A plane ticket was organised to bring Jack in from Maningrida supposedly so he could initiate lodging his Supreme Court action against the Branch. There was no doubt in the mind of those associated with the plan that Nola and Jack would return to Maningrida in an Aboriginal Legal Aid chartered airplane because we trusted Bill Ryan to carry through on the plan.
Elizabeth Lovett collected Nola from the Browns’ house and informed Mr Brown that Nola would be seeing her father. When Jack, Leo and Nola turned up at the agreed meeting spot, I was meeting Jack for the first time. Jack said to me, ‘I have my daughter back. Now I will take her to Maningrida’. At this point I should have declared that his statement formally terminated the fostering arrangement and that Nola was back in the custody of her parents who were her legal guardians. (Prior to this point of time, this declaration would not have effected Nola’s return to her family because the Branch’s Director would not have let it happen and there would have been no way of getting Nola back to her community. I don’t know why I did not seize that opportunity. I suppose it was confusion about involving Elizabeth and the desire to stick strictly to the agreed plan. So I told Elizabeth I would take Nola back to the Browns and the plan unfolded as we had agreed it would.
I took Jack, Nola and Leo to rendezvous with Bill Ryan and then filled in a couple of hours to give Bill – along with Jack, Leo and Nola — time to be on his way to Maningrida en route to Cadell River (Nola’s home community). Later I went to the Browns’ house and told Mr Brown I had left Nola at Bagot Reserve and subsequently could not find her. I left a note at the Director’s house saying something similar.
Everything was pretty quiet for the next 13 days and it appeared we had been successful. By 13th September, Superintendent of Maningrida, John Hunter, had advised the Branch’s head office that Nola had taken to Maningrida ‘like a duck to water’. Crown Law advised (according to a file note) that it would not be possible for the Branch to have Nola returned to Darwin ‘…in view of the fact that the custody of Nola apparently lay with her mother and natural father’ (File No. AW 363).
After the fortnight’s lull all hell broke loose. The story broke on the front page of The Australian under the banner ‘Aboriginal girl abducted from Foster Parents’ (4). In the stories that followed, Nola was supposed to have been raped, married to an old man, stabbed with a spear and all of this was supposed to have occurred at the hands of her own people. None of these allegations was true.
Around the world many journalists wrote of Nola and her return to Cadell River. Most accounts were lurid regurgitations of the original line run in The Australian. American and Dutch people sent the Minister money to buy her back, believing that Nola’s family only wanted her back so that they could sell her. The libellous statements printed by the media would have been inconceivable had they been made describing whites because they would sue for libel.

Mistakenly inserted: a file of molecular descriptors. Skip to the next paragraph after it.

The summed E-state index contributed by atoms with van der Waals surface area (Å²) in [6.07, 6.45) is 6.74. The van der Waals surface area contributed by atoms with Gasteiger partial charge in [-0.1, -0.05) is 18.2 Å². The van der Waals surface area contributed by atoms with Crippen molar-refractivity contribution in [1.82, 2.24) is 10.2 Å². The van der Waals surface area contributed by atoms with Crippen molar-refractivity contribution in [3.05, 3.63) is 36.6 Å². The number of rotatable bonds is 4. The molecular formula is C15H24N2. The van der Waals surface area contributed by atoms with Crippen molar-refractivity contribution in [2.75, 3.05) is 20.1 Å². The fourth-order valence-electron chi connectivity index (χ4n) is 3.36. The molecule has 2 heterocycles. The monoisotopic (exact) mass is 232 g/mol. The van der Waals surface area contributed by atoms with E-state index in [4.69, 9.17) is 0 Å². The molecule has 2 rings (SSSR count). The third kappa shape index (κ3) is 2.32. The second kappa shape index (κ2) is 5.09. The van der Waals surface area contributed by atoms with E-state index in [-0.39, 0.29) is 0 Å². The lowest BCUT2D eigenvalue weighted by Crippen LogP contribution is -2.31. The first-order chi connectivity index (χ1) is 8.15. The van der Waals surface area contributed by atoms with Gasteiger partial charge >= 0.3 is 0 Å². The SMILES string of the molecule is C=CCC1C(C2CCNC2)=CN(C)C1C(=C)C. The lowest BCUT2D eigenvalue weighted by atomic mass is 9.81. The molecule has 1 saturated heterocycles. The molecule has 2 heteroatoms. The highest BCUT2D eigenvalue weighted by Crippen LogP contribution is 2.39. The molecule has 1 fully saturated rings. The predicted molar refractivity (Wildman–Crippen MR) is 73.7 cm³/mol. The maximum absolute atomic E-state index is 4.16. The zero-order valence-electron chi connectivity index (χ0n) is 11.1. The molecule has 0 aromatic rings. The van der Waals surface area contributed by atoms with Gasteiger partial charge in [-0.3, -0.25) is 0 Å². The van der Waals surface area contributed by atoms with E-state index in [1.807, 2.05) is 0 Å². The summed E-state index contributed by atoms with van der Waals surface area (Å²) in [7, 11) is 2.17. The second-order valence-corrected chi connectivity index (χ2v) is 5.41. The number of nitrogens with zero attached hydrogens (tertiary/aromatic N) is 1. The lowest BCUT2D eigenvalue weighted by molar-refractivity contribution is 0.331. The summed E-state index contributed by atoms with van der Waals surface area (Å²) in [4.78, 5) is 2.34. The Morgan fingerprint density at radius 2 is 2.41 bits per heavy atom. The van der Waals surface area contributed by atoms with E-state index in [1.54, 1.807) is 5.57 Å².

By far the most comprehensive and accurate journalistic account of Nola’s removal from her European foster home was written by Gerri Willesee and was published on 12th November 1973 in a most remarkable place: Woman’s Day (pp. 2-5 & p.13). Willesee had (a month after Nola’s return) spent a fortnight living in Nola’s community at Cadell River as well as speaking with her European foster parents in Darwin. Willesee described the outstation as a hive of activity, with art and craft work, hunting, fishing, cultural ceremonies and a 30 hectare fruit and vegetable garden. She wrote that ‘Despite Press reports to the contrary, there is no communication problem between Nola and her family. Nola is slowly learning Burera (her Aboriginal language) and her brothers all speak English as well as she does (p.5)’.
Willesee makes the point that ‘The loss of Nola has been made worse for the Browns by their belief in many completely untrue stories about Aboriginal people and customs’ (p.13).
On 5th October 1973 five public service charges, (institutional charges outside of the civil and criminal justice systems) were laid against me and I was suspended from duty. The charges related to refusing the directions of the Minister and misleading the Director of the Welfare Branch. On 8th November 1973 I was reinstated but demoted to a class 1 social work salary. On 2nd January 1974, following the Branch’s refusal to reinstate me to my original position, the Branch social workers, with the exception of Elizabeth Lovett and one other, staged the first social work strike in Australia. It lasted 3 weeks. (Elizabeth felt that I had erred in not giving the Browns an opportunity to say goodbye to Nola.) The striking social workers had several other demands, namely: replacing the grocery voucher system of welfare relief with a cheque system, codifying the basis on which determinations of granting or refusing welfare assistance were made, employing more social workers, introducing 50 new Aboriginal welfare officers to work along side the social workers and –giving foster payments to Aboriginal families looking after children other than their own at the same rate as other foster parents. In the short term none of these demands were met.